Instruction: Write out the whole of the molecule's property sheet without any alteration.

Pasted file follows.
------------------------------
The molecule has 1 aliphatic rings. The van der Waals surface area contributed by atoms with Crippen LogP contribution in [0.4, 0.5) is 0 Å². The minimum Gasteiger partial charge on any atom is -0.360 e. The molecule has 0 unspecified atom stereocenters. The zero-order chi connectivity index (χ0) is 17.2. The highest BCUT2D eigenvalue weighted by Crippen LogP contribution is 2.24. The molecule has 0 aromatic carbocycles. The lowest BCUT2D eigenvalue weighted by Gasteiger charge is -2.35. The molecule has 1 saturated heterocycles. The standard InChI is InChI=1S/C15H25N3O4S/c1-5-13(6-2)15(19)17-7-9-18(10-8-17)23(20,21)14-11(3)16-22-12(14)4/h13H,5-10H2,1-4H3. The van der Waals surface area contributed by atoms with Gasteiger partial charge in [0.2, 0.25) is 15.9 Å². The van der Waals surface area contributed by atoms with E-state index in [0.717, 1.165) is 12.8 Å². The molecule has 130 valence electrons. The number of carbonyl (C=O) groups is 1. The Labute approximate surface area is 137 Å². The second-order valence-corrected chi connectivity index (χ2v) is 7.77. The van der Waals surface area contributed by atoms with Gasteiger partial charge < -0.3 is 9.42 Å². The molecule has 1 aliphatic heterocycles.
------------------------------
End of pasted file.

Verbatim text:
The molecule has 1 aliphatic rings. The van der Waals surface area contributed by atoms with Crippen LogP contribution in [0.4, 0.5) is 0 Å². The minimum Gasteiger partial charge on any atom is -0.360 e. The molecule has 0 unspecified atom stereocenters. The zero-order chi connectivity index (χ0) is 17.2. The highest BCUT2D eigenvalue weighted by Crippen LogP contribution is 2.24. The molecule has 0 aromatic carbocycles. The lowest BCUT2D eigenvalue weighted by Gasteiger charge is -2.35. The molecule has 1 saturated heterocycles. The standard InChI is InChI=1S/C15H25N3O4S/c1-5-13(6-2)15(19)17-7-9-18(10-8-17)23(20,21)14-11(3)16-22-12(14)4/h13H,5-10H2,1-4H3. The van der Waals surface area contributed by atoms with Gasteiger partial charge in [0.2, 0.25) is 15.9 Å². The van der Waals surface area contributed by atoms with E-state index in [0.717, 1.165) is 12.8 Å². The molecule has 130 valence electrons. The number of carbonyl (C=O) groups is 1. The Labute approximate surface area is 137 Å². The second-order valence-corrected chi connectivity index (χ2v) is 7.77. The van der Waals surface area contributed by atoms with Gasteiger partial charge < -0.3 is 9.42 Å². The molecule has 1 aliphatic heterocycles.